List of Classified Structures
List of Classified Structures
Return to Results Page 
Advanced Search
Record: 1 2 3 4 5 6 7 8 9 10 11 of 18
Identification:

Preferred Structure Name:
Rockshelter with Masonry Rooms
Structure Number:
AZ O:5:89
Other Structure Name(s):
 
Other Structure Name(s)
1. 
NA 1272
2. 
88A - 57
3. 
MOCA - 000064
Park:
Montezuma Castle National Monument
Historic District:
 
Historic District
1. 
Montezuma Castle National Monument Well Unit
Structure State:
Arizona
Structure County:
Yavapai
Region:
Intermountain
Cluster:
Southwest
Administrative Unit:
Montezuma Castle National Monument
LCS ID:
006588
 
Historical Significance:

National Register Status:
Entered - Documented
National Register Date:
11/20/1978
National Historic Landmark?:
No
Significance Level:
Contributing
Short Significance Description:
Feature of Montezuma Castle National Monument: Well Unit, nationally significant under NR Criteria C & D. Period of Significance: A.D. 1125-1400. Remains of a rockshelter with two masonry rooms that represents the Honanki – Tuzigoot phases of Southern Sinagua.
Long Significance Description:
This rock shelter with two masonry rooms in the west rim of Montezuma Well is a feature of the Montezuma Castle National Monument: Well Unit, which is significant at the national level under National Register Criterion C for it embodies the characteristics of a type and period and under National Register Criterion D because it has yielded, and is likely to yield further, information important in prehistory.

The original construction and occupation of this site represents the Honanki-Tuzigoot phases of the Southern Sinagua culture. It was built and occupied during Honanki phase (circa AD 1125) through Tuzigoot phase (AD 1300-1400). The site was abandoned sometime after AD 1400. Period of Significance ranges approximately from AD 1125 to 1400.
 
Construction Period:

Construction Period:
Prehistoric
Chronology:
 
Physical Event
Begin Year
Begin Year AD/BC
End Year
End Year AD/BC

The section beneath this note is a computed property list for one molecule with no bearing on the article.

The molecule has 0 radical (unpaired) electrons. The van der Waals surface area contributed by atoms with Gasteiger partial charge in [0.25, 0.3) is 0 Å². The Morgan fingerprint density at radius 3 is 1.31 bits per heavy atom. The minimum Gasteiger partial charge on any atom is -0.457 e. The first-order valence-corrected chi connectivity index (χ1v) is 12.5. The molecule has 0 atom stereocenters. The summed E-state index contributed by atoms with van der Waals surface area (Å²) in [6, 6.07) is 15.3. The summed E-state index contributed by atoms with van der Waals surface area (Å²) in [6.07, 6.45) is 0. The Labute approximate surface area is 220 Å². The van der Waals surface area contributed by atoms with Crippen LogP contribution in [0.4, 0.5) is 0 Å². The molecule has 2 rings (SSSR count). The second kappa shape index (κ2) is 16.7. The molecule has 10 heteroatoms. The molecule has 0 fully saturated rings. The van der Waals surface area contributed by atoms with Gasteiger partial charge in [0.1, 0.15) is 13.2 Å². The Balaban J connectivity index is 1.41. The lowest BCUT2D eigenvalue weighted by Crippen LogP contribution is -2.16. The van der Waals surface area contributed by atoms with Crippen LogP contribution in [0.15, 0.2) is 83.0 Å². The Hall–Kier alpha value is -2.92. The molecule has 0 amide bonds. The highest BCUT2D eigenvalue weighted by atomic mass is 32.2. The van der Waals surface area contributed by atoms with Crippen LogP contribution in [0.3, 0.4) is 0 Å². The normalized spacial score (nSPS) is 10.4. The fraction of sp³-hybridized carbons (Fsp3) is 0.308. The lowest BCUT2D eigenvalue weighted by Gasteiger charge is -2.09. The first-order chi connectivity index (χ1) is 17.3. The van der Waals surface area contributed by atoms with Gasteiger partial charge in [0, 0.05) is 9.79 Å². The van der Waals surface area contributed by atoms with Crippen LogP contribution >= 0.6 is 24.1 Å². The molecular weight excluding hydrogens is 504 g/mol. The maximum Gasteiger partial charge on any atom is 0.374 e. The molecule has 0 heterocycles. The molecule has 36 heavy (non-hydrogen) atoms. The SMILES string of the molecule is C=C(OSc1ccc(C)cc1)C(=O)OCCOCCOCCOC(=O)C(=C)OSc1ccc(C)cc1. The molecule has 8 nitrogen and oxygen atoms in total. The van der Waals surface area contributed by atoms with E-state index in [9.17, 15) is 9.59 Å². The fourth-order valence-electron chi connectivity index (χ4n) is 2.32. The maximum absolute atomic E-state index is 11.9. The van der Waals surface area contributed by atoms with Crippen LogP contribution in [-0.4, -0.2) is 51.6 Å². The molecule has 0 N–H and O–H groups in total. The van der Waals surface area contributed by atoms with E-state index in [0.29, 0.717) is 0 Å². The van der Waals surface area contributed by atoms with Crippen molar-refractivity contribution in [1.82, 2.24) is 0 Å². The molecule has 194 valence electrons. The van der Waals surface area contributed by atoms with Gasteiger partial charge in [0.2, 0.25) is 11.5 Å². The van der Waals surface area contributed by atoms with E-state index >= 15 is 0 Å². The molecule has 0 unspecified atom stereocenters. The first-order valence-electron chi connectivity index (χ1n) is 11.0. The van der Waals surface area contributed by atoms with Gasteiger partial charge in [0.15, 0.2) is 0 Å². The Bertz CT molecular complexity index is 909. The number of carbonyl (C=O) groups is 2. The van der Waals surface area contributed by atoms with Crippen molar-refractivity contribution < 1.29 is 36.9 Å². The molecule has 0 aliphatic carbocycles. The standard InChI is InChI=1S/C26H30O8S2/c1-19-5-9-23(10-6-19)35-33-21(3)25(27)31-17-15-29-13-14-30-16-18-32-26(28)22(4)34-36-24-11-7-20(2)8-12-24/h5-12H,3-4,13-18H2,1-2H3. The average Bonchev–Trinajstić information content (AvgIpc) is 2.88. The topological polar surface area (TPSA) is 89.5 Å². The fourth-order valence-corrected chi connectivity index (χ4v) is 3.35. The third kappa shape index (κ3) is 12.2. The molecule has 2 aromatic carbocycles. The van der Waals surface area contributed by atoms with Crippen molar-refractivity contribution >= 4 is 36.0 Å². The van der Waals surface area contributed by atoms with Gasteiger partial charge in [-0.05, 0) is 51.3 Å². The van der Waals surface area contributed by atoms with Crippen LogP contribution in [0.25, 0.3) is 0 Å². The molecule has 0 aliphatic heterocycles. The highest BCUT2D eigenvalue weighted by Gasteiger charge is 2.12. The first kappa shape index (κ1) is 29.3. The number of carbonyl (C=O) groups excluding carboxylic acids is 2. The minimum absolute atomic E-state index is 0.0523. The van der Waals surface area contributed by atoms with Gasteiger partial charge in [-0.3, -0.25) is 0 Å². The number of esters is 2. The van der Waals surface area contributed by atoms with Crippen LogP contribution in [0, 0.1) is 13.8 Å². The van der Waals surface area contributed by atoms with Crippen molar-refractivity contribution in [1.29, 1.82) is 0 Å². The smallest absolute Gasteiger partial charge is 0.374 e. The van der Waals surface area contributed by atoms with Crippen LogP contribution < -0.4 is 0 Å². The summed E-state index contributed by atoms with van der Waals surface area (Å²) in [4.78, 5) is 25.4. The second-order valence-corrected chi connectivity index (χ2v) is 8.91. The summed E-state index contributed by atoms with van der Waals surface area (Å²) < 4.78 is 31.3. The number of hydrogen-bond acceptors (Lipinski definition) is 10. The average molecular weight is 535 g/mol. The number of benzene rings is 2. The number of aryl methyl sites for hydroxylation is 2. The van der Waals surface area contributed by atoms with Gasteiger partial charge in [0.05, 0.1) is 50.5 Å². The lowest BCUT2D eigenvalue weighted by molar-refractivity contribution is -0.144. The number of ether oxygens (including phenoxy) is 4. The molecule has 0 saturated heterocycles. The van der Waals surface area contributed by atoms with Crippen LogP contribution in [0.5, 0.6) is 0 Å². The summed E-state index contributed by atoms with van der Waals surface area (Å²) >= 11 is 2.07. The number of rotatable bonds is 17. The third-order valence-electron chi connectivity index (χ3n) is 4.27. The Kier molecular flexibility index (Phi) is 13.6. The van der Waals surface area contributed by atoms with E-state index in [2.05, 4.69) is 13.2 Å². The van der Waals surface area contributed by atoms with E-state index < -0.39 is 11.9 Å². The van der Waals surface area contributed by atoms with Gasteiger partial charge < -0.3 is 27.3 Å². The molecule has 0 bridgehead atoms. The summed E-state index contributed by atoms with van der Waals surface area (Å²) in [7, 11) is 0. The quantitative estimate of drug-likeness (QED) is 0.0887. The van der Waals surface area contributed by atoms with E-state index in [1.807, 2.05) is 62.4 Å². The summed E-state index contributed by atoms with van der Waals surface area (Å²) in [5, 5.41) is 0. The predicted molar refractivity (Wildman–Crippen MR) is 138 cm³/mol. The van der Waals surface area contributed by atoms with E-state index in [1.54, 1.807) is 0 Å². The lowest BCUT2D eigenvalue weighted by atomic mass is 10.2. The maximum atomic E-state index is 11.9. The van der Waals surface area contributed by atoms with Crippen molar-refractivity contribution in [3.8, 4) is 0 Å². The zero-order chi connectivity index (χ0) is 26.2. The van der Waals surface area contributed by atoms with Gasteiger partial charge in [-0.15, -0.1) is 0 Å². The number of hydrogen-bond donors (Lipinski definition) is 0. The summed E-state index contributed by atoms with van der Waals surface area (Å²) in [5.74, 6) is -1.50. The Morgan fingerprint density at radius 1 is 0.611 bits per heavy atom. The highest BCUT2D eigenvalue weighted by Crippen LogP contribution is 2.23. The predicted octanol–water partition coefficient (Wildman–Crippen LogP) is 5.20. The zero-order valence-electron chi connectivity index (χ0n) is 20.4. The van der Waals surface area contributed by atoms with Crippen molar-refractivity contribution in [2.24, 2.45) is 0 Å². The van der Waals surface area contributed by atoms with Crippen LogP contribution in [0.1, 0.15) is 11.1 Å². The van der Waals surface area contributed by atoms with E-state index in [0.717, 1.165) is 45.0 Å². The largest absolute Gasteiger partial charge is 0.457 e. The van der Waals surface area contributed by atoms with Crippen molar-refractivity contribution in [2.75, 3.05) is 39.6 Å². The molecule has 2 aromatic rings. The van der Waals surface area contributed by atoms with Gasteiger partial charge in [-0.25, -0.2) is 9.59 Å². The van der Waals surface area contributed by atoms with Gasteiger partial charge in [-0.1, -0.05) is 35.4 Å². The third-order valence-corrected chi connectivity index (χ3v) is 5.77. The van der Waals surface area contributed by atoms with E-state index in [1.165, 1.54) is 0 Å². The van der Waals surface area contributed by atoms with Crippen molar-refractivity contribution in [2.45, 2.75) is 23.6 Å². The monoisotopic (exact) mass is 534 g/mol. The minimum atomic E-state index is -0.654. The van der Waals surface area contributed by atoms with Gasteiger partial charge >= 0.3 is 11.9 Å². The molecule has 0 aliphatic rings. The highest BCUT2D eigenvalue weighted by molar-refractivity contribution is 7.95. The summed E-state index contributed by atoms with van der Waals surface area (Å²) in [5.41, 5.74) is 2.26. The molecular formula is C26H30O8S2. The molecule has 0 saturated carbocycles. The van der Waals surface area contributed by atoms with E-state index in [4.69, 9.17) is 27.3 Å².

Designer
Designer Occupation
1. 
Built
1125
AD
1400
AD
So Sinagua, Honanki-Tuzigoot Period
Other
2. 
Stabilized
1960
AD
1960
AD
NPS
Other
3. 
Stabilized
1984
AD
1984
AD
NPS
Other
 
Function and Use:

Primary Historic Function:
Multiple Dwelling
Primary Current Use:
Ruin
Structure Contains Museum Collections?:
No
Other Functions or Uses:
 
Other Function(s) or Use(s)
Historic or Current
1. 
Ruin
Historic
2. 
Exhibit
Current
 
Physical Description:

Structure Type:
Ruin
Volume:
2,000 - 20,000 cubic feet
Square Feet:
350
Material(s):
 
Structural Component(s)
Material(s)
1. 
Walls
Stone
Short Physical Description:
2 room rockshelter located in a long alcove in the west rim of Montezuma Well. A) has 3 stone walls, 1 window, 1 doorway. B) has 3 stone walls and 1 doorway. Walls are constructed of limestone and mud mortar with soot-stained plaster on the interior. Roofs are the top of the natural opening.
Long Physical Description:
A two room rockshelter located in long natural alcove in the west rim of Montezuma Well. It is comprised of two free standing rooms in close association with each other. The first room to the south is labeled “A”, while the room in the same alcove to the north is labeled “B”. Each is comprised of three stone walls on the north, east and south elevations. The rear wall is the back wall of the natural opening. There is a doorway in the east elevation of both rooms. A second opening is in the south elevation of room A. The walls are constructed of unshaped limestone blocks with a soil based mortar. The interior of the structure contains standing architecture and the original soot-stained plaster on the walls and vents near the roofline. The roofs of the structures are the top of the natural opening in the rock face.

The National Park Service built an unshaped limestone wall in the alcove between the two rooms to prevent injury to overly curious visitors attempting to access room B along a precariously friable limestone ledge. Neither room is open to the public but can be closely viewed from the Well observation area.